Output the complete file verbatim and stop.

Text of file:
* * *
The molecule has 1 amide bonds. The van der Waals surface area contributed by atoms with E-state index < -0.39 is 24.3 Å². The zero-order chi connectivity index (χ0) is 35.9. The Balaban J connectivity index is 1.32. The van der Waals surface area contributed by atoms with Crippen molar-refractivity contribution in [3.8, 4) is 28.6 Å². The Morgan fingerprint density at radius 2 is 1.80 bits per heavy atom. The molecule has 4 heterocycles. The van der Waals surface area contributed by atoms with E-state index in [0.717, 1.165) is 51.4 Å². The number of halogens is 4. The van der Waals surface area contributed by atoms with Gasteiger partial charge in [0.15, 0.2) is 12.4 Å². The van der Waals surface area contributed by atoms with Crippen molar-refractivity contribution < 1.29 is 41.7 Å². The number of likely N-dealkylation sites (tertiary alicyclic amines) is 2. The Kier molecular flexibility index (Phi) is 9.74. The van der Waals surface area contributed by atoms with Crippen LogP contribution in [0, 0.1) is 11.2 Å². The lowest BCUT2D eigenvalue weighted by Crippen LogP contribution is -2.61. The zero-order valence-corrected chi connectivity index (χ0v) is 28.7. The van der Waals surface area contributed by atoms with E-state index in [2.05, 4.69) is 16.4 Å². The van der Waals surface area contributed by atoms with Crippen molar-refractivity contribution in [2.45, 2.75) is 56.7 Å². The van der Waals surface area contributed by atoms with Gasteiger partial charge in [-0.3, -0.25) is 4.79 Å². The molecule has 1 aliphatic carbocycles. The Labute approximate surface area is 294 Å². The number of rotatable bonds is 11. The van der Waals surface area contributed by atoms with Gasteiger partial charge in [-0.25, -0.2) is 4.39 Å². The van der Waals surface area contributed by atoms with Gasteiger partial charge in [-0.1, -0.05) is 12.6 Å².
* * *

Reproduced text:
The molecule has 1 amide bonds. The van der Waals surface area contributed by atoms with E-state index < -0.39 is 24.3 Å². The zero-order chi connectivity index (χ0) is 35.9. The Balaban J connectivity index is 1.32. The van der Waals surface area contributed by atoms with Crippen molar-refractivity contribution in [3.8, 4) is 28.6 Å². The Morgan fingerprint density at radius 2 is 1.80 bits per heavy atom. The molecule has 4 heterocycles. The van der Waals surface area contributed by atoms with E-state index in [0.717, 1.165) is 51.4 Å². The number of halogens is 4. The van der Waals surface area contributed by atoms with Gasteiger partial charge in [0.15, 0.2) is 12.4 Å². The van der Waals surface area contributed by atoms with Crippen molar-refractivity contribution < 1.29 is 41.7 Å². The number of likely N-dealkylation sites (tertiary alicyclic amines) is 2. The Kier molecular flexibility index (Phi) is 9.74. The van der Waals surface area contributed by atoms with Crippen LogP contribution in [0, 0.1) is 11.2 Å². The lowest BCUT2D eigenvalue weighted by Crippen LogP contribution is -2.61. The zero-order valence-corrected chi connectivity index (χ0v) is 28.7. The van der Waals surface area contributed by atoms with E-state index in [2.05, 4.69) is 16.4 Å². The van der Waals surface area contributed by atoms with Crippen molar-refractivity contribution in [2.45, 2.75) is 56.7 Å². The van der Waals surface area contributed by atoms with Gasteiger partial charge in [-0.3, -0.25) is 4.79 Å². The molecule has 1 aliphatic carbocycles. The Labute approximate surface area is 294 Å². The number of rotatable bonds is 11. The van der Waals surface area contributed by atoms with Gasteiger partial charge in [-0.25, -0.2) is 4.39 Å². The van der Waals surface area contributed by atoms with Gasteiger partial charge in [-0.1, -0.05) is 12.6 Å².